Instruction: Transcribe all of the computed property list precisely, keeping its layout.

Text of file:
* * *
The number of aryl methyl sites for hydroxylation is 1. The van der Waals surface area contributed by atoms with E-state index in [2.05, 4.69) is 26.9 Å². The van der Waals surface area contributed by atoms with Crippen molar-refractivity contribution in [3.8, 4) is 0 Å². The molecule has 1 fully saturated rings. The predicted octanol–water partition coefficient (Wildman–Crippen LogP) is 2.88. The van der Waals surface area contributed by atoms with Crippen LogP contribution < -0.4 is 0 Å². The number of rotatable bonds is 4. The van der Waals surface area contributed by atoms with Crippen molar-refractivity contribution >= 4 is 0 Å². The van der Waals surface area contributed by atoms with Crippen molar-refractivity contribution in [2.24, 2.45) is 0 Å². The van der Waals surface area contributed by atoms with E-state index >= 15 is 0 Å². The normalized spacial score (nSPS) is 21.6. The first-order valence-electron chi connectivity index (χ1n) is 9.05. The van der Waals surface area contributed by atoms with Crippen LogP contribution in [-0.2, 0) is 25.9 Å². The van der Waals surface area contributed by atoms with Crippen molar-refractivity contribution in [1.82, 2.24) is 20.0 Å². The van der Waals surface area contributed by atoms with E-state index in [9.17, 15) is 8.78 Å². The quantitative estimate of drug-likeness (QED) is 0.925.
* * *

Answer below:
The number of aryl methyl sites for hydroxylation is 1. The van der Waals surface area contributed by atoms with E-state index in [2.05, 4.69) is 26.9 Å². The van der Waals surface area contributed by atoms with Crippen molar-refractivity contribution in [3.8, 4) is 0 Å². The molecule has 1 fully saturated rings. The predicted octanol–water partition coefficient (Wildman–Crippen LogP) is 2.88. The van der Waals surface area contributed by atoms with Crippen LogP contribution < -0.4 is 0 Å². The number of rotatable bonds is 4. The van der Waals surface area contributed by atoms with Crippen molar-refractivity contribution >= 4 is 0 Å². The van der Waals surface area contributed by atoms with Crippen molar-refractivity contribution in [2.24, 2.45) is 0 Å². The van der Waals surface area contributed by atoms with E-state index >= 15 is 0 Å². The normalized spacial score (nSPS) is 21.6. The first-order valence-electron chi connectivity index (χ1n) is 9.05. The van der Waals surface area contributed by atoms with Crippen LogP contribution in [-0.2, 0) is 25.9 Å². The van der Waals surface area contributed by atoms with Crippen molar-refractivity contribution in [1.82, 2.24) is 20.0 Å². The van der Waals surface area contributed by atoms with E-state index in [9.17, 15) is 8.78 Å². The quantitative estimate of drug-likeness (QED) is 0.925.